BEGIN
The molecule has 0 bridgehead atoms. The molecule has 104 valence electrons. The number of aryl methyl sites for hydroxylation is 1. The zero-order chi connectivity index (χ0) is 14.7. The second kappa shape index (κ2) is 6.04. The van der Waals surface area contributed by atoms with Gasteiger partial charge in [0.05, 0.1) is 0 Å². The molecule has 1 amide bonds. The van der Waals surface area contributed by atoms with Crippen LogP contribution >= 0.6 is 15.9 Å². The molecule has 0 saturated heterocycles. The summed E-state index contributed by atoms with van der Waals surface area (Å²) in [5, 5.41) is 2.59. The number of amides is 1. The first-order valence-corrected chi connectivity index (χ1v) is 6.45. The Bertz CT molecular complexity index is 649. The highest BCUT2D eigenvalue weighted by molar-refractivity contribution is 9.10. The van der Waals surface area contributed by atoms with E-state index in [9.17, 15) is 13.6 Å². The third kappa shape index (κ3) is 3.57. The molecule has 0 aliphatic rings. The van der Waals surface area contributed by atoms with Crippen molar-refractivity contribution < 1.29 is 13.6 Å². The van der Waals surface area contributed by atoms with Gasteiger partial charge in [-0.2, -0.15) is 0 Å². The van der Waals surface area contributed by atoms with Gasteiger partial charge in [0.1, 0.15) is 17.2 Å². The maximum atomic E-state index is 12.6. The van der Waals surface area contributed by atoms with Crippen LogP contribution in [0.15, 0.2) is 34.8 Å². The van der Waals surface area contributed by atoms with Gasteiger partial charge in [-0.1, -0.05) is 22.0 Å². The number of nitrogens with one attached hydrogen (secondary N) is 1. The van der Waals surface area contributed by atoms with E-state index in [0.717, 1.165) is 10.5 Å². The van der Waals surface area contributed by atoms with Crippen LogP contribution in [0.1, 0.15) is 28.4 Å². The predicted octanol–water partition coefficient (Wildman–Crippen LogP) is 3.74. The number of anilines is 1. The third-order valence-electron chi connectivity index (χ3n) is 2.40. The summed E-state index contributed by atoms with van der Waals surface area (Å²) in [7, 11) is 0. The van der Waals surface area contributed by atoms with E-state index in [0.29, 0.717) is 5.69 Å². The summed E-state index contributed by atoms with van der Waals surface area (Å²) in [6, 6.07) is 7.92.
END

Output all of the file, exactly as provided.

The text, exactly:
The molecule has 0 bridgehead atoms. The molecule has 104 valence electrons. The number of aryl methyl sites for hydroxylation is 1. The zero-order chi connectivity index (χ0) is 14.7. The second kappa shape index (κ2) is 6.04. The van der Waals surface area contributed by atoms with Gasteiger partial charge in [0.05, 0.1) is 0 Å². The molecule has 1 amide bonds. The van der Waals surface area contributed by atoms with Crippen LogP contribution >= 0.6 is 15.9 Å². The molecule has 0 saturated heterocycles. The summed E-state index contributed by atoms with van der Waals surface area (Å²) in [5, 5.41) is 2.59. The number of amides is 1. The first-order valence-corrected chi connectivity index (χ1v) is 6.45. The Bertz CT molecular complexity index is 649. The highest BCUT2D eigenvalue weighted by molar-refractivity contribution is 9.10. The van der Waals surface area contributed by atoms with E-state index in [9.17, 15) is 13.6 Å². The third kappa shape index (κ3) is 3.57. The molecule has 0 aliphatic rings. The van der Waals surface area contributed by atoms with Crippen molar-refractivity contribution < 1.29 is 13.6 Å². The van der Waals surface area contributed by atoms with Gasteiger partial charge in [-0.2, -0.15) is 0 Å². The van der Waals surface area contributed by atoms with Gasteiger partial charge in [0.1, 0.15) is 17.2 Å². The maximum atomic E-state index is 12.6. The van der Waals surface area contributed by atoms with Crippen LogP contribution in [0.15, 0.2) is 34.8 Å². The van der Waals surface area contributed by atoms with Gasteiger partial charge in [-0.1, -0.05) is 22.0 Å². The number of nitrogens with one attached hydrogen (secondary N) is 1. The van der Waals surface area contributed by atoms with E-state index in [0.717, 1.165) is 10.5 Å². The van der Waals surface area contributed by atoms with Crippen LogP contribution in [0.1, 0.15) is 28.4 Å². The predicted octanol–water partition coefficient (Wildman–Crippen LogP) is 3.74. The number of anilines is 1. The third-order valence-electron chi connectivity index (χ3n) is 2.40. The summed E-state index contributed by atoms with van der Waals surface area (Å²) in [7, 11) is 0. The van der Waals surface area contributed by atoms with E-state index in [0.29, 0.717) is 5.69 Å². The summed E-state index contributed by atoms with van der Waals surface area (Å²) in [6, 6.07) is 7.92.